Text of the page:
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Caskey v. South Dakota State Penitentiary

United States District Court, D. South Dakota, Southern Division

July 27, 2017

CODY RAY CASKEY, Plaintiff,
v.
SOUTH DAKOTA STATE PENITENTIARY, WARDEN DOOLEY, DR. ADAMS, Defendants.

          ORDER GRANTING LEAVE TO AMEND

          KAREN E. SCHREIER UNITED STATES DISTRICT JUDGE.

         INTRODUCTION

         Plaintiff, Cody Ray Caskey, is an inmate at the South Dakota State Penitentiary in Sioux Falls. He filed a pro se civil rights lawsuit under 42 U.S.C. § 1983. Docket 1. The court has now screened Caskey's complaint under 28 U.S.C. § 1915A, and for the reasons stated below, grants him leave to amend his complaint.

         FACTUAL BACKGROUND

         Caskey alleges that he requested “hormonal replacement” and defendants told him he “would not be prescribed hormones” because he did not have medical records showing he had received this treatment in the past. Docket 1 at 4. He alleges that this denial negatively affected his mental health. Id. He alleges that Dr. Adams denied his requested treatment, and Warden Dooley “signed grievances refusing to allow” the treatment. Id. at 2.

         LEGAL STANDARD

         The court must accept the well-pleaded allegations in the complaint as true and draw all reasonable inferences in favor of the non-moving party. Schriener v. Quicken Loans, Inc., 774 F.3d 442, 444 (8th Cir. 2014). Civil rights and pro se complaints must be liberally construed. Erickson v. Pardus, 551 U.S. 89, 94 (2007) (citation omitted); Bediako v. Stein Mart, Inc., 354 F.3d 835, 839 (8th Cir. 2004). Even with this construction, “a pro se complaint must contain specific facts supporting its conclusions.” Martin v. Sa rgent, 780 F.2d 1334, 1337 (8th Cir. 1985); Ellis v. City of Minneapolis, 518 F. App'x 502, 504 (8th Cir. 2013). Civil rights complaints cannot be merely conclusory. Davis v. Hall, 992 F.2d 151, 152 (8th Cir. 1993); Parker v. Porter, 221 F. App'x 481, 482 (8th Cir. 2007).

         A complaint “does not need detailed factual allegations . . . [but] requires more than labels and conclusions, and a formulaic recitation of the elements of a cause of action will not do.” Bell Atl. Corp. v. Twombly, 550 U.S. 544, 555 (2007). “If a plaintiff cannot make the requisite showing, dismissal is appropriate.” Abdullah v. Minnesota, 261 F. App'x 926, 927 (8th Cir. 2008); Beavers v. Lockhart, 755 F.2d 657, 663 (8th Cir. 1985). Under 28 U.S.C. § 1915A, the court must screen prisoner complaints and dismiss them if they are “(1) frivolous, malicious, or fail[] to state a claim upon which relief may be granted; or (2) seek[] monetary relief from a defendant who is immune from such relief.” 28 U.S.C. § 1915A(b).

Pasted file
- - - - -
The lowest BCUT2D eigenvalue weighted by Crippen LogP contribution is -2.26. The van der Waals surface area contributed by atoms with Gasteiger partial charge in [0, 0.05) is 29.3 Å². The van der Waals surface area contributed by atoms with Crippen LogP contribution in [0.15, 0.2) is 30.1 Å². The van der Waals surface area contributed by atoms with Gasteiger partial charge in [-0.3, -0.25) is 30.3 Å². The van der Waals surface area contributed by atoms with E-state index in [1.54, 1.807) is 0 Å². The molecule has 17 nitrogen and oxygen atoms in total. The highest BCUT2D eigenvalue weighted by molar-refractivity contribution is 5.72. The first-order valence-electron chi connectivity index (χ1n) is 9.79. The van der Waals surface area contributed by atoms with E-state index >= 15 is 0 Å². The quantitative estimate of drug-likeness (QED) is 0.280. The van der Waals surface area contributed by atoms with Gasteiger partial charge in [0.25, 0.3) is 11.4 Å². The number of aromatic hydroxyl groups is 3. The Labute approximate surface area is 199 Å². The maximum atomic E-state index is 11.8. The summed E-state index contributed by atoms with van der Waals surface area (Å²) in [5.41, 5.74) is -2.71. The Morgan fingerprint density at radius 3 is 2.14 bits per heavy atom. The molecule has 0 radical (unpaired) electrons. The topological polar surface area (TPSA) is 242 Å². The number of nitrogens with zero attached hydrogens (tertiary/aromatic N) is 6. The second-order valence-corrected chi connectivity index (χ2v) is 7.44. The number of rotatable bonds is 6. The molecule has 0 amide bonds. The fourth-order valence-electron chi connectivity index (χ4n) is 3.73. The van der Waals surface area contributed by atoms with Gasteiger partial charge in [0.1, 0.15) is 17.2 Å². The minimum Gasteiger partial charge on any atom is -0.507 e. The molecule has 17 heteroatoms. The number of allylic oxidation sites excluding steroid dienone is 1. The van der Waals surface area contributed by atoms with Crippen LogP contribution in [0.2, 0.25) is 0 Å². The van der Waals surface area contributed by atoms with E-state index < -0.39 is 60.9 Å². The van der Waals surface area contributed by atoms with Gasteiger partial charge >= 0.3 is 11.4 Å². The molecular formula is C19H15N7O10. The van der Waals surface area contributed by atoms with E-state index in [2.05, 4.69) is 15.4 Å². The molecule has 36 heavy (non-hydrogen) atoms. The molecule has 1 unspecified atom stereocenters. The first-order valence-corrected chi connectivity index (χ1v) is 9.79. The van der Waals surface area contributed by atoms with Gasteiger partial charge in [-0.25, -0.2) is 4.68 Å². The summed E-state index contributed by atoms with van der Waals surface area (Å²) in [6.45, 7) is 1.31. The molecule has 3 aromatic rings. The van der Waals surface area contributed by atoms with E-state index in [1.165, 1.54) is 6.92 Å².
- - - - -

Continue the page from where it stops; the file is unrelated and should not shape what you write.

DISCUSSION

         Caskey alleges that defendants violated his Eighth Amendment rights by denying him hormone-replacement therapy. “A prima facie case alleging . . . deliberate indifference requires the inmate-plaintiff to demonstrate that [he] suffered from an objectively serious medical need and that prison officials actually knew of, but deliberately disregarded, that need.” Reid v. Griffin, 808 F.3d 1191, 1192 (8th Cir. 2015) (citation omitted).

         Reid, the prisoner plaintiff, sought hormone-replacement therapy and raised claims similar to Caskey's. Id. The Eighth Circuit Court of Appeals upheld the district court's grant of summary judgment because Reid did not establish that the defendants' conduct constituted deliberate indifference. Id. Although Reid was decided under the summary judgment standard not applicable here, the court found that because Reid was evaluated by mental health professionals and not diagnosed with gender identity disorder nor denied treatment completely, her allegations amounted to a mere disagreement over diagnoses and treatment decisions and were therefore not actionable under § 1983. Id. The court stated that Reid was not entitled to hormone-replacement therapy under the law. Id. at 1193.

         The crux of Reid was whether the plaintiff alleged denial of treatment or mere disagreement with a medical professional's diagnosis or treatment decision. Other district courts in the Eighth Circuit decide claims based on this determination. Compare Derx v. Kelley, No. 5:17CV00040-JM-JJV, 2017 WL 2874627, at *4 (E.D. Ark. June 19, 2017), report and recommendation a dopted, No. 5:17CV00040-JM, 2017 WL 2874314 (E.D. Ark. July 5, 2017) (dismissing claims when prisoner was treated but disagreed with the doctors' decision to deny hormone therapy specifically), with Brown v. Dep't of Health & Human Servs., No. 8:16CV569, 2017 WL 944191, at *4 (D. Neb. Mar. 9, 2017) (finding that plaintiff may state a claim by “generally allege[ing] that she suffer[ed] from an objectively serious medical need” because defendants “refused evaluation and treatment for [her] condition”).

         Here, Caskey fails to state a claim. He merely alleges that defendants denied him hormone-replacement therapy. He does not allege that defendants denied him all treatment or that defendants denied him hormone-replacement therapy without evaluation as in Brown. His complaint is also silent as to whether defendants treated him in any way as plaintiffs in Reid and Derx were treated. Caskey fails to state a claim, but this may be because his complaint merely does not ...


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